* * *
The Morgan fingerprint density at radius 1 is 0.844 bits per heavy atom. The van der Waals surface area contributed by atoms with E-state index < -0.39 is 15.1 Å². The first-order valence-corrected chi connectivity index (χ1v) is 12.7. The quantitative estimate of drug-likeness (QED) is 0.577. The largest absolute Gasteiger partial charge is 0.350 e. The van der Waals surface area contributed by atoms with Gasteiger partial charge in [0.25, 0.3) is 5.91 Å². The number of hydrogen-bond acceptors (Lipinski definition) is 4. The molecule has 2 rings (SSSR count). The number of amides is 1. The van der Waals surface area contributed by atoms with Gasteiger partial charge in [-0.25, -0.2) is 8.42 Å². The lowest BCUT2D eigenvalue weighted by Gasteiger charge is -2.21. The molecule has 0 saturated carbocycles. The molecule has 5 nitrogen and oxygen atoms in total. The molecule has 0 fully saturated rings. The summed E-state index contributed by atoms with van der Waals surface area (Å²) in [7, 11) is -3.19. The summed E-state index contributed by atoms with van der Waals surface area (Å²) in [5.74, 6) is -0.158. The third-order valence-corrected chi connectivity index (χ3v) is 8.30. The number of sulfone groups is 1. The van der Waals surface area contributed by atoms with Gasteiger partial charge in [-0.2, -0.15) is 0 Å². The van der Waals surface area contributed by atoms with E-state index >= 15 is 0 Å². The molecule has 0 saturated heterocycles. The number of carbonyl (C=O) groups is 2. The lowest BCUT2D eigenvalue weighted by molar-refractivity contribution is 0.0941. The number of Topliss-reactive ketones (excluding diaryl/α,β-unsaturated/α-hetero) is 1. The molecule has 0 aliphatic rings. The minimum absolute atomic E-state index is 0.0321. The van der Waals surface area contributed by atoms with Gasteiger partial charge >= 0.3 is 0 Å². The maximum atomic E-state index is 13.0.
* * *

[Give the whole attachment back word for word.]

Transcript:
The Morgan fingerprint density at radius 1 is 0.844 bits per heavy atom. The van der Waals surface area contributed by atoms with E-state index < -0.39 is 15.1 Å². The first-order valence-corrected chi connectivity index (χ1v) is 12.7. The quantitative estimate of drug-likeness (QED) is 0.577. The largest absolute Gasteiger partial charge is 0.350 e. The van der Waals surface area contributed by atoms with Gasteiger partial charge in [0.25, 0.3) is 5.91 Å². The number of hydrogen-bond acceptors (Lipinski definition) is 4. The molecule has 2 rings (SSSR count). The number of amides is 1. The van der Waals surface area contributed by atoms with Gasteiger partial charge in [-0.25, -0.2) is 8.42 Å². The lowest BCUT2D eigenvalue weighted by Gasteiger charge is -2.21. The molecule has 0 saturated carbocycles. The molecule has 5 nitrogen and oxygen atoms in total. The molecule has 0 fully saturated rings. The summed E-state index contributed by atoms with van der Waals surface area (Å²) in [7, 11) is -3.19. The summed E-state index contributed by atoms with van der Waals surface area (Å²) in [5.74, 6) is -0.158. The third-order valence-corrected chi connectivity index (χ3v) is 8.30. The number of sulfone groups is 1. The van der Waals surface area contributed by atoms with Gasteiger partial charge in [-0.2, -0.15) is 0 Å². The van der Waals surface area contributed by atoms with E-state index >= 15 is 0 Å². The molecule has 0 saturated heterocycles. The number of carbonyl (C=O) groups is 2. The lowest BCUT2D eigenvalue weighted by molar-refractivity contribution is 0.0941. The number of Topliss-reactive ketones (excluding diaryl/α,β-unsaturated/α-hetero) is 1. The molecule has 0 aliphatic rings. The minimum absolute atomic E-state index is 0.0321. The van der Waals surface area contributed by atoms with Gasteiger partial charge >= 0.3 is 0 Å². The maximum atomic E-state index is 13.0.